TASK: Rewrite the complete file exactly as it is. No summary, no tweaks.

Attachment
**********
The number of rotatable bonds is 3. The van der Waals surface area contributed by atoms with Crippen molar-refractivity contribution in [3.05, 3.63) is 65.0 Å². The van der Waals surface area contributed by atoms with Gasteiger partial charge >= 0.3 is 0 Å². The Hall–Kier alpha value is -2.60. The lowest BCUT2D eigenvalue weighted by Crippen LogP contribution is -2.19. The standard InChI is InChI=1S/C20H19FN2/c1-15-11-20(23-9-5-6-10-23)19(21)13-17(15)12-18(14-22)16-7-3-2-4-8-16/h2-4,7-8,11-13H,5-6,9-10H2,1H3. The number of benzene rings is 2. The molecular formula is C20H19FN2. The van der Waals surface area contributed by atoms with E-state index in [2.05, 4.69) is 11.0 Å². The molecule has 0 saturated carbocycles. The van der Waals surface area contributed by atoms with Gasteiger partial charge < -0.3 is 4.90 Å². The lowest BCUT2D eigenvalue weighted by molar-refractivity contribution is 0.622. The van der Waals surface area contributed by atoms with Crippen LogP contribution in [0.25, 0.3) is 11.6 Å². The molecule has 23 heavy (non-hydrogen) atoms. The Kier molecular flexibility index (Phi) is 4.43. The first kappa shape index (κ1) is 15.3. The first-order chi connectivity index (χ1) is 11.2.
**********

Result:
The number of rotatable bonds is 3. The van der Waals surface area contributed by atoms with Crippen molar-refractivity contribution in [3.05, 3.63) is 65.0 Å². The van der Waals surface area contributed by atoms with Gasteiger partial charge >= 0.3 is 0 Å². The Hall–Kier alpha value is -2.60. The lowest BCUT2D eigenvalue weighted by Crippen LogP contribution is -2.19. The standard InChI is InChI=1S/C20H19FN2/c1-15-11-20(23-9-5-6-10-23)19(21)13-17(15)12-18(14-22)16-7-3-2-4-8-16/h2-4,7-8,11-13H,5-6,9-10H2,1H3. The number of benzene rings is 2. The molecular formula is C20H19FN2. The van der Waals surface area contributed by atoms with E-state index in [2.05, 4.69) is 11.0 Å². The molecule has 0 saturated carbocycles. The van der Waals surface area contributed by atoms with Gasteiger partial charge < -0.3 is 4.90 Å². The lowest BCUT2D eigenvalue weighted by molar-refractivity contribution is 0.622. The van der Waals surface area contributed by atoms with Crippen LogP contribution in [0.25, 0.3) is 11.6 Å². The molecule has 23 heavy (non-hydrogen) atoms. The Kier molecular flexibility index (Phi) is 4.43. The first kappa shape index (κ1) is 15.3. The first-order chi connectivity index (χ1) is 11.2.